Category Archives: photography

Sand Soccer Team Pictures

Shooting soccer is a lot of fun since it’s a fast paced game and often times, a lot of action. With kids, the action slows down a bit but they are no less serious about their games and just as enjoyable to shoot. There is a different subgroup called “sand soccer” where the teams play on the beach. It’s very intense play on a smaller pitch than normal soccer.

Sand Soccer collage 1

A few things I’ve learned in shooting on the sand, is that you need to get a few neutral density filters if you want to run a reasonably shallow depth of field. If you have one, a circular polarizer filter is even better to be able to knock back some of the glare. Shooting at ISO 200, F 6.3 will be pushing the shutter speed upwards of 1/4000 on a cloudy day. Also remember to add minus one ( -1) compensation to your exposure to help make up for the extreme reflection coming off the sand which acts just like snow and will throw off your metering. I don’t really like shooting with spot metering for this type of image. The spot is promised to be on the wrong spot half the time. I use center-weighted which gives me some forgiveness if I am not aimed exactly where I need to be. The camera is set to continuously focus and also to shoot release+focus. In this mode, the camera won’t wait for the first time to sharp focus but will get it for the second. This keeps me from missing key shots while the camera tries to decide who and what is in focus.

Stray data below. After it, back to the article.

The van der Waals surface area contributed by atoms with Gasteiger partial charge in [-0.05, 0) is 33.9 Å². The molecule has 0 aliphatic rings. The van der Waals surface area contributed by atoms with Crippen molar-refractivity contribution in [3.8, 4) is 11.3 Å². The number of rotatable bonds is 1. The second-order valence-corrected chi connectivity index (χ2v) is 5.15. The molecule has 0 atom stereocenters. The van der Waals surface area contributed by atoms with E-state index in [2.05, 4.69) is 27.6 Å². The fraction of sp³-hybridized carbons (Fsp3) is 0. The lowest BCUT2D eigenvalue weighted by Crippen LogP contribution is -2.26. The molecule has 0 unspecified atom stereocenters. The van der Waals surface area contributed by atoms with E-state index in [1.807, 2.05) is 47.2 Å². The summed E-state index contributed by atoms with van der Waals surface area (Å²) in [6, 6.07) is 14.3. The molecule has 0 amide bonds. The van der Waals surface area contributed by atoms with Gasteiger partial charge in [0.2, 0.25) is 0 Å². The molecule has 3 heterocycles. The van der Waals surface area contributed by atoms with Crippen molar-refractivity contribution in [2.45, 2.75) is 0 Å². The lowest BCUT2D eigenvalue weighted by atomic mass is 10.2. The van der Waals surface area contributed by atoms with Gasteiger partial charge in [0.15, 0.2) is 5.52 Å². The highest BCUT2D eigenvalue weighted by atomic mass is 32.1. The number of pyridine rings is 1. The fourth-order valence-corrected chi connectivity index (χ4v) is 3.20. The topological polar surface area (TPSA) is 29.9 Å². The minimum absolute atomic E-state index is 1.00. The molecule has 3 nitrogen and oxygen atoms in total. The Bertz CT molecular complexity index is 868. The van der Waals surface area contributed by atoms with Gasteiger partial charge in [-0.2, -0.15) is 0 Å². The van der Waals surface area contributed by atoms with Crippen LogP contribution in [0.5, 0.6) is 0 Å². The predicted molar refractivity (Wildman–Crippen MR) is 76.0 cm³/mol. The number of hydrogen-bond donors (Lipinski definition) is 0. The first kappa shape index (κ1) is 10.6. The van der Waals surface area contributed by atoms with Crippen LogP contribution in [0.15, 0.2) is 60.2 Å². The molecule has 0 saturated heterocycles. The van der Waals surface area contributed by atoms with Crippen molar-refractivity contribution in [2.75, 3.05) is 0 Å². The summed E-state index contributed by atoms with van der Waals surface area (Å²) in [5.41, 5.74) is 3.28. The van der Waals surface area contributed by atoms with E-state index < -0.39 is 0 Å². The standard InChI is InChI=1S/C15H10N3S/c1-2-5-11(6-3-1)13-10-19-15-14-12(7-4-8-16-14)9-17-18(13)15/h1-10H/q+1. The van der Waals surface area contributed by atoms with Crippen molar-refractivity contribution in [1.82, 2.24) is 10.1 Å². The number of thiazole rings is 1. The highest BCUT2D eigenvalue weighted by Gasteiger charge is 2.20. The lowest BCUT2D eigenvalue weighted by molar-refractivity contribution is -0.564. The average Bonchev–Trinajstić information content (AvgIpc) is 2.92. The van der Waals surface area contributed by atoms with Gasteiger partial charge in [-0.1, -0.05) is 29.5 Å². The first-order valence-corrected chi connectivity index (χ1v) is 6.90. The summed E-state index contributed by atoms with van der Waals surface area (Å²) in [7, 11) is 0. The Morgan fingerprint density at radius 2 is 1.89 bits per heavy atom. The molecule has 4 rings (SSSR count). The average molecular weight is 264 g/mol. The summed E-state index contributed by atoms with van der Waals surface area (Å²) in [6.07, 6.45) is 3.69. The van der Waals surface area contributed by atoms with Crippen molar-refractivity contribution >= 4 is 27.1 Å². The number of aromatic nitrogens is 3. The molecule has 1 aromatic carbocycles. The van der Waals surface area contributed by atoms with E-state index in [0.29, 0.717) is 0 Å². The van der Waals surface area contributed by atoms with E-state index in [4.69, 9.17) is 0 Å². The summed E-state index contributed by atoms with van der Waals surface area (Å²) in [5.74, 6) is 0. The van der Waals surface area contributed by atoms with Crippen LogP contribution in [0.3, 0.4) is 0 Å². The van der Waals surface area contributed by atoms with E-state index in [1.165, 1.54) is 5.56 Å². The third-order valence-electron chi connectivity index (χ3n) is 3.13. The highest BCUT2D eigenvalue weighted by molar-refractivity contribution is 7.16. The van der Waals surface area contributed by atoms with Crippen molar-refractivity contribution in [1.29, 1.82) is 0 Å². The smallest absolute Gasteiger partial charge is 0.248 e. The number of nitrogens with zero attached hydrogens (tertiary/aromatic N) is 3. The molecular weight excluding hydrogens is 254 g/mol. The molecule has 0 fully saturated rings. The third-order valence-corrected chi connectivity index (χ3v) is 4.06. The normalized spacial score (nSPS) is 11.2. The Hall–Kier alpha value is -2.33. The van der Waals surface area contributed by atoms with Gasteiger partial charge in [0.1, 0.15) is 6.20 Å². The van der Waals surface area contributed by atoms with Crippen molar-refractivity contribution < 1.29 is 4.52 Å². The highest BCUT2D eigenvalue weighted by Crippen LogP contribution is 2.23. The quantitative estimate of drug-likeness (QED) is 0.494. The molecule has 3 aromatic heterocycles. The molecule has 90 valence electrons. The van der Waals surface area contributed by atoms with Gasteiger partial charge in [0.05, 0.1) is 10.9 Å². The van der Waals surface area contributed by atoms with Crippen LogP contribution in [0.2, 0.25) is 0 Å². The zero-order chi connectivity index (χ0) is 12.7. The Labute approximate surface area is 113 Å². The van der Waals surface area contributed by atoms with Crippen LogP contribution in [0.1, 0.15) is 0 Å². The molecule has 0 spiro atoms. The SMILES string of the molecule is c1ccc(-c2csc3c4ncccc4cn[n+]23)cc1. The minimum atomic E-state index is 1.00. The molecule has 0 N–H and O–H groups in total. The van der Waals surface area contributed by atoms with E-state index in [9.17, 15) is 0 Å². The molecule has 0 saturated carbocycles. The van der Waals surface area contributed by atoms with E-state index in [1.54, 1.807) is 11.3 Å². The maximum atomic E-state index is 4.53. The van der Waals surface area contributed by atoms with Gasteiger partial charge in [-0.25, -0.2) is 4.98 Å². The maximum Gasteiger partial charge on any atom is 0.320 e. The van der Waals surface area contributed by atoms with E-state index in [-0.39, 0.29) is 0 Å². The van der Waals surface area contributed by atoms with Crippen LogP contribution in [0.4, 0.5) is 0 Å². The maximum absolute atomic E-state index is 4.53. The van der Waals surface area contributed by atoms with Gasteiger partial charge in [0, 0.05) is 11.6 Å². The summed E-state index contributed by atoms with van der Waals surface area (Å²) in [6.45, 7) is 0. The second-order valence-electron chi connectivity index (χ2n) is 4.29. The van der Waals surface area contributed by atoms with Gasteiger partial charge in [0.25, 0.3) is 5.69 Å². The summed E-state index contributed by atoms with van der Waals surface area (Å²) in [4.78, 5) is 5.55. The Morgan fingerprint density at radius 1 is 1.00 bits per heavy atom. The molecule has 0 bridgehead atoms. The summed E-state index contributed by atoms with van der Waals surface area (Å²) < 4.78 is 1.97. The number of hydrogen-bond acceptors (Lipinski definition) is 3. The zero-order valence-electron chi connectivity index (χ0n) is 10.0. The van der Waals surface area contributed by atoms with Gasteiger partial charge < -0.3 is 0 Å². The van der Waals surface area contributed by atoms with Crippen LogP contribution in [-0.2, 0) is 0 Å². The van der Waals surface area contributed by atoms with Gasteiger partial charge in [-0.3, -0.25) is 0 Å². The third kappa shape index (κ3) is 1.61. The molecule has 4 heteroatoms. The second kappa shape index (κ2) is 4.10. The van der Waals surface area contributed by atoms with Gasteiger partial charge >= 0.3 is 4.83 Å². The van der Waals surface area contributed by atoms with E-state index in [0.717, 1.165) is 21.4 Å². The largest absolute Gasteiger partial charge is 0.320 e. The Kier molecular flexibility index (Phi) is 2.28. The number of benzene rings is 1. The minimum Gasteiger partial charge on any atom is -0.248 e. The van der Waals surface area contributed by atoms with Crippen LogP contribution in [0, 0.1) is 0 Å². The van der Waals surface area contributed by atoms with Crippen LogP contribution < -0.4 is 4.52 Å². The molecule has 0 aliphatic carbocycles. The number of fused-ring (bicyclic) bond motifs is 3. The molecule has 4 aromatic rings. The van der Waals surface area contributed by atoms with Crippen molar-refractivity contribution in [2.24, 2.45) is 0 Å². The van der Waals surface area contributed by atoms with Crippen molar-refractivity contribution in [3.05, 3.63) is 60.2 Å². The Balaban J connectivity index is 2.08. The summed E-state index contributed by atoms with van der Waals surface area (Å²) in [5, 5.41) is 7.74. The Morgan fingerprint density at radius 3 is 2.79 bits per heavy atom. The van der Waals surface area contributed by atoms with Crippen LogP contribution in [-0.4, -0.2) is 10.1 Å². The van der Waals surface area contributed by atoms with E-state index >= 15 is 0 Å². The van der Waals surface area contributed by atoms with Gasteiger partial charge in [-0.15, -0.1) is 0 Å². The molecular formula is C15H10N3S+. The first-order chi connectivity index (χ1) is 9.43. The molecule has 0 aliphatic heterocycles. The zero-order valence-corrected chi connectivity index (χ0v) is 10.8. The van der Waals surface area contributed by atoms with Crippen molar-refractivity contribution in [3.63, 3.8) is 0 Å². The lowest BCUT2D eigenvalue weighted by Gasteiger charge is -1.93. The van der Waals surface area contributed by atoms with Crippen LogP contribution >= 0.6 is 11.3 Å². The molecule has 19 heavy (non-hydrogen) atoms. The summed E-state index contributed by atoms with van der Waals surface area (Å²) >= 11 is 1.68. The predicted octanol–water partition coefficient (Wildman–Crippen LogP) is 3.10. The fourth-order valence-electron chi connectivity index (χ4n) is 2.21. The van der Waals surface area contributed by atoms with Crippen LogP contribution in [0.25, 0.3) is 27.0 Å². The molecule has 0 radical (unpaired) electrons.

Both of these sets of images were taken with a Nikon D700 and using a 70-200mm F2.8 lens. I’ve tested in both manual and aperture priority modes and honestly, AP mode works just fine and can help with the fine tuning if the lighting is changing a lot like with cloud cover. I try to keep the shutter speeds about 1/1200 to /2000. The slightly lower speed still gives a sharp image but will let the feet/ball blur slightly. It is a balancing act to be sure.

Sand Soccer 2

Post processing will vary quite a bit depending on the lighting but on a cloudy day before prepared to add some black and a touch of red plus crank the daylight balance up a notch. All of this does assume you are shooting in RAW which is highly recommended in order to take advantage of recovering bright highlights even when the exposure is set correctly.

DO NOT shoot this type of game without a sealed camera. The sand will get into the normal consumer camera and destroy it. Do NOT even think about changing lenses out on the beach. You can bag the camera using a zip lock baggie and some rubber bands but the best tip would be to rent the gear and then return it when you are done.

Also posted in Articles, editing, event photography, musings, sports, Travel Tagged , , , , |

Make Believe Awards